Shiva Pedram’s introduction to SMART was as a pleasant place to work on her masters in engineering management. Arriving at the University of Wollongong in 2011 – the year of SMART’s birth – she found the library overcrowded and the new, smart building was airy and comfortable.
“I would look at the glass offices and wonder what people were doing,” Dr Pedram said.
“Then I heard about a workshop about using a traffic simulator and thought it sounded interesting,”
That was now she met the new SMART director, Professor Pascal Perez, and the rest is history.
Prof Perez invited her to do summer research, then a doctorate, and finally, he gave her a job and a scholarship to boot.
“It meant so much to me, I was just 23 or 24 and got an office on level 3,” Dr Pedram said.
“The thing that I loved about SMART is the concept of working in a multi-disciplinary environment – social science, engineering, computing, economics – researchers with diverse expertise join together on projects and chip in their expertise.”
The other thing that she loved about SMART is that she was given the opportunity to work with industry from her very first day.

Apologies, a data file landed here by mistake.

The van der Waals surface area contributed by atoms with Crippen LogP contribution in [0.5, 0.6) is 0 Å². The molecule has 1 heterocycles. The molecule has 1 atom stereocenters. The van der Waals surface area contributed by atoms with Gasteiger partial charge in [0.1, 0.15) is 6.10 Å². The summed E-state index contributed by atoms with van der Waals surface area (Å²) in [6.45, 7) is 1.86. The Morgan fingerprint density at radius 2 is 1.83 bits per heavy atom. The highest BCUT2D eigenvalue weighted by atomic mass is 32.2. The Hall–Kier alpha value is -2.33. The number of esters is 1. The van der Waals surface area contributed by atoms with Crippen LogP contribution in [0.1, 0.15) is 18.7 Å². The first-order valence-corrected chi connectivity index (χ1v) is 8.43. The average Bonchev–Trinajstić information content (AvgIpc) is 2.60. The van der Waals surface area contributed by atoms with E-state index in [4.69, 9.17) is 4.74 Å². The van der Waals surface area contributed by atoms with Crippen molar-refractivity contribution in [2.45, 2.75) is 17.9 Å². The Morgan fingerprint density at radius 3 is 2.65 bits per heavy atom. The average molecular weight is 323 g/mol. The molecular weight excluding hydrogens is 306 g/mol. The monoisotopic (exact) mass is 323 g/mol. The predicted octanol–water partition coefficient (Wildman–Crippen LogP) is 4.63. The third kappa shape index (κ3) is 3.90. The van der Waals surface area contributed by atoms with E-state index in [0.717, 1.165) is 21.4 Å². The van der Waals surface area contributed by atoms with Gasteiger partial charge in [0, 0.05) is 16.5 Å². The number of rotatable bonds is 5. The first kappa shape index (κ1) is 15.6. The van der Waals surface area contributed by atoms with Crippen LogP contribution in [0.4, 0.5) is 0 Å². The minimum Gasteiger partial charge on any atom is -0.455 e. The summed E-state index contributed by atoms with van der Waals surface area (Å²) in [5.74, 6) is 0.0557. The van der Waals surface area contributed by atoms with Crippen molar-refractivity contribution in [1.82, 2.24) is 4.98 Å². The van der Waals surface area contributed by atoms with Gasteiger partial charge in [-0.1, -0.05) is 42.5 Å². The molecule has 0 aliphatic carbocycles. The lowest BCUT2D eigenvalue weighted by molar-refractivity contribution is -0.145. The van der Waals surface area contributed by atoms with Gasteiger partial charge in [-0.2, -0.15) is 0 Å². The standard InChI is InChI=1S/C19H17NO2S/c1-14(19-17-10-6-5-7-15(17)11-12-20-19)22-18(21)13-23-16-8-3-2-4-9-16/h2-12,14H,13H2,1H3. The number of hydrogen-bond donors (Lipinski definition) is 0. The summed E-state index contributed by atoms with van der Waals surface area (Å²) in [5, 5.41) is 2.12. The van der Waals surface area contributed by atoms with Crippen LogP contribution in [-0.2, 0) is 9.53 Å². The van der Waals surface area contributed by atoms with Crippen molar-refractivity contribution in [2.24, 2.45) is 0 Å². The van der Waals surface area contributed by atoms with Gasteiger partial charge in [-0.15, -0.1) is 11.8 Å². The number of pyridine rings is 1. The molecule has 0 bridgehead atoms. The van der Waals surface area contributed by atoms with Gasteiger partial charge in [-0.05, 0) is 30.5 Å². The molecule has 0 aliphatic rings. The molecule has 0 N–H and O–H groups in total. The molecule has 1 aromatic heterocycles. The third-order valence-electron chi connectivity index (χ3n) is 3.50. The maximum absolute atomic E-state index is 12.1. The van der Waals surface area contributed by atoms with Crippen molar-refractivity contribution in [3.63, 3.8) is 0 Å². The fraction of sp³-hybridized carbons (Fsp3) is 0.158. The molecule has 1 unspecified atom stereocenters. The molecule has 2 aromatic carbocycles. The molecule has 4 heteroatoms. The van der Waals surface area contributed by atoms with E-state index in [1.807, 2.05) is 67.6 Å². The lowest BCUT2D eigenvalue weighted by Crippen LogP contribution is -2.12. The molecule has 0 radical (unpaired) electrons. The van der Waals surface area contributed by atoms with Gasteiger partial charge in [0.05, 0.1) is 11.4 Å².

Her research with Coal Services focused on using virtual reality for training mines rescue brigades in NSW.
Now working as a researcher, the interest has expanded to using virtual reality to provide mental health support for those who are located in remote locations, for delivering procedural training to healthcare including doctors and medical students or teaching year 6-12 students about climate change and wildlife in Antarctica, as well as a project in the pipeline to use the platform to help treat adolescents for anxiety.
“VR has proven useful in various context but the very best thing about virtual reality as a training platform is that it is filling the gap between practical onsite training and traditional classroom training and overcoming the limitations associated with training in physical world” Dr Pedram said.
“What I worked out is that virtual reality works very well, but we have to be cautious about the task-technology fit”.
“Some scenarios are better in some platforms, some are better in other platforms.”
Dr Pedram loves the friendly and collaborative culture that is found at SMART.
“In SMART you are not limited with boundaries,” she said.
“You can come up with a project that is holistic. You don’t just have to look at it from one angle.
“It’s been quite a journey.”